This rod is perfect for me because I like a healthy mix of strength and sensitivity. In fact, this rod reminded me a lot of the Falcon Lowrider but was stronger than the Lowrider. 

While I was fishing Old Egg Farm Lake I used the rod to fish a wide variety of lures including, a spinnerbait, a crankbait, and a weedless fluke.

 All of these lures felt great with the St. Croix and I caught fish on all of the baits. I was able to make long casts with most being highly accurate.

It truly is a great crossover rod that works well with all sorts of lures. 

The only downside is the reel seems to come loose after a few trips. But this is easily taken care of with a quick twist of seat screw. 

Also the cork grip seemed a little hard and became a problem after fishing all day with it. 

Overall, I think this is the rod to go with if you’re looking for a great blend of strength and sensitivity.

The St. Croix Triumph covers all the bases when bass fishing and even can make that all important transition to saltwater fishing if that’s an option for you.


If you’re like most fishermen, it’s all about the budget! I grew up using an Ugly Stik and I was pleased to see this rod perform well at the lake and even garner some great feedback from the pros!

UglyStik GX2 Spinning Rod

UglyStik GX2 Spinning Rod


  • Length: 6-7 ft 
  • Power: M/ML
  • Action: Fast
  • Type: Spinning 


Graphite and fiberglass hybrid design for sensitivity and strength
Very affordable
Comes with a seven year warranty


Not as sensitive as other bass rods
A bit heavy for a bass rod

Why I Chose It

Here’s one of those rods that you really can’t go wrong with. Very few people can say anything negative about the Ugly Stik GX2 because you know what you’re getting. 

You’re getting an affordable rod that gets the job done day after day. But, with the introduction of the new GX2 design, Shakespeare has stepped it up a notch. 

The new technology is called Ugly Tech, which sounds like an oxymoron, but describes perfectly what their goal is. 

Ugly Stick has always prided themselves on making a tough rod. Now, with the introduction of graphite into the blank, the rod is both durable and more sensitive than the older models.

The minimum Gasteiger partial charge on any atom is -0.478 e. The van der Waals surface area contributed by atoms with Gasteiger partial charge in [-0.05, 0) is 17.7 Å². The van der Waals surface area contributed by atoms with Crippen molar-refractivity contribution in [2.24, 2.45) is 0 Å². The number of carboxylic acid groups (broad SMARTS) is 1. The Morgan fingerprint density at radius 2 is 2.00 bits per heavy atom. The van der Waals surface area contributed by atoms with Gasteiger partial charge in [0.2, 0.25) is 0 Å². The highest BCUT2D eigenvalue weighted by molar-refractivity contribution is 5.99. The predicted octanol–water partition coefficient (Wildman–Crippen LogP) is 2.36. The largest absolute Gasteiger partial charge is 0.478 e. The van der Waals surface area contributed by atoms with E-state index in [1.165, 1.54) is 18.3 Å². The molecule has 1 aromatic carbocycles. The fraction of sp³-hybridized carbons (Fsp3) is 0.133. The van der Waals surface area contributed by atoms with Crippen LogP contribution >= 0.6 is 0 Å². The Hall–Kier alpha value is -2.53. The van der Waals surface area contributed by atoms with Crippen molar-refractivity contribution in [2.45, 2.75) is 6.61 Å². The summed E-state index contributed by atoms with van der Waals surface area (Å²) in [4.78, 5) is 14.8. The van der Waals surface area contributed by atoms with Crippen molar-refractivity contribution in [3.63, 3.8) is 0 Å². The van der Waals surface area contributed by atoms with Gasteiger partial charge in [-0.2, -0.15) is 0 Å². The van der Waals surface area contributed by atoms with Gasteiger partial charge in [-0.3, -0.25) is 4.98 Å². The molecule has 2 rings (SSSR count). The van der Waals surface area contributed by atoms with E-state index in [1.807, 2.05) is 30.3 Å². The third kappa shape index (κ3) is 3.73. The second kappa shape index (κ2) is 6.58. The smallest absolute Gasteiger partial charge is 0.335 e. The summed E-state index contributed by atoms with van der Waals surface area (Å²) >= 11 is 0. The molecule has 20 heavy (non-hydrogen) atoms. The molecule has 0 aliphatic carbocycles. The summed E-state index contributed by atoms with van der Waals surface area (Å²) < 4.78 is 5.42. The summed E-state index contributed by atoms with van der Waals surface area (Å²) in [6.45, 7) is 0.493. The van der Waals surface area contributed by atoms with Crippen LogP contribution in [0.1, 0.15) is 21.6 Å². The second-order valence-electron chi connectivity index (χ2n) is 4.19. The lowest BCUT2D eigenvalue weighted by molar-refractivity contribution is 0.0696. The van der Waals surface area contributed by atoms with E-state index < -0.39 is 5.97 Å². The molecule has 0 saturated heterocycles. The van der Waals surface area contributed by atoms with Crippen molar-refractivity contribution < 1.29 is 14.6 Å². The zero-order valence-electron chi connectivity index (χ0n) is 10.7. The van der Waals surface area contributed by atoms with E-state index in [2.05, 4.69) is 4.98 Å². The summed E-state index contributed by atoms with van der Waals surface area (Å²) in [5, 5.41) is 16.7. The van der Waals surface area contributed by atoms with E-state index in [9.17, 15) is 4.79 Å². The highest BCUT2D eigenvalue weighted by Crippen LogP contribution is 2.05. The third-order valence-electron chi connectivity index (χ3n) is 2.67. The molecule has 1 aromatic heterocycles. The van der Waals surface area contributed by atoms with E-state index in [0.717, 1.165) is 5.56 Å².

The first thing I noticed about the rod is the black finish. It’s not glossy anymore because of the addition of graphite into it. It looks a bit more sophisticated with a clean matte finish. 

After trying this out on the lake I was pleased with the updated design as the combination made this rod more sensitive to help feel more subtle bites. 

They still have their signature glass tip too which improves your sensitivity even further.

I also love the one-piece guides because they tend to last longer than guides that are threaded onto the rod.

The only reason I didn’t choose the Ugly Stik as the winner is that I think it lacks sensitivity when compared to the St. Croix rod. 

These Shakespeare spinning rods are designed to be budget-friendly costing under 50 bucks which is about a third the cost of other higher end rods. 

That’s the main reason I chose it for the “best fishing rod for the money.” 

It’s great for those who don’t want to take out a loan just to go bass fishing. 

It did give my “Best Overall Rod” choice of St. Croix Triumph a run-for-the money in that category, however, the Triumph seemed to be stronger with slightly more backbone. 


Here’s the one that I had trouble deciding on. The industry has excelled tremendously in perfecting baitcasting rods.

There are many that were outstanding but the Abu Garcia Vengeance led the pack in across-the-board performance!

Abu Garcia Vengeance

Abu Garcia Vengeance
  • Length: 6.6’ – 7.6’
  • Power: MH
  • Action: Fast
  • Type: Casting  


24T graphite blank
Stainless steel and titanium oxide guides
Comfortable grip 
Very sensitive 
Loads well both on back cast and bass strikes 


Slightly tip-heavy 

Why I Chose It

This rod was the shocker of the day as it performed phenomenally when throwing my spinnerbait and a few other crankbaits. 

I have to admit that this rod was borrowed from a friend of mine who fishes bass tournaments, so I didn’t know what to expect. 

I was using a 6’8” length rod which is shorter than I normally use but I acclimated to it quickly and thoroughly enjoyed using it, especially with my cranks. 

The has a 24-ton graphite blank which provides a ton of sensitivity; probably more than I’ve ever experienced. 24-ton graphite is a high tonnage.

The higher the tonnage is, the stiffer the graphite is.  This enables vibrations to be transmitted readily through your rod.

The only downside with this rod is that it was very brittle. My friend warned me not to step on or bang it into anything or it would break. 

Back to the sensitivity. 

When I was retrieving the spinnerbait I could feel the blade turning over which is an incredible bonus for me; if I can feel the blade stop moving when a bass inhales it, that gives me an extra second to set the hook before the fish spits the bait.

Let’s move on to the handle. It’s a split grip handle which is great for making longer casts. The grip was a high quality foam which felt really good in my hand. 

The trigger was smooth and fit in between my fingers perfectly. 

I actually found the rod to fit my hand to the extent that it almost felt like a part of me. (Bass fishermen know what I’m talking about)

The only negative would be that the rod was slightly tip heavy but that is to be expected when using heavy lures like crankbaits and spinnerbait.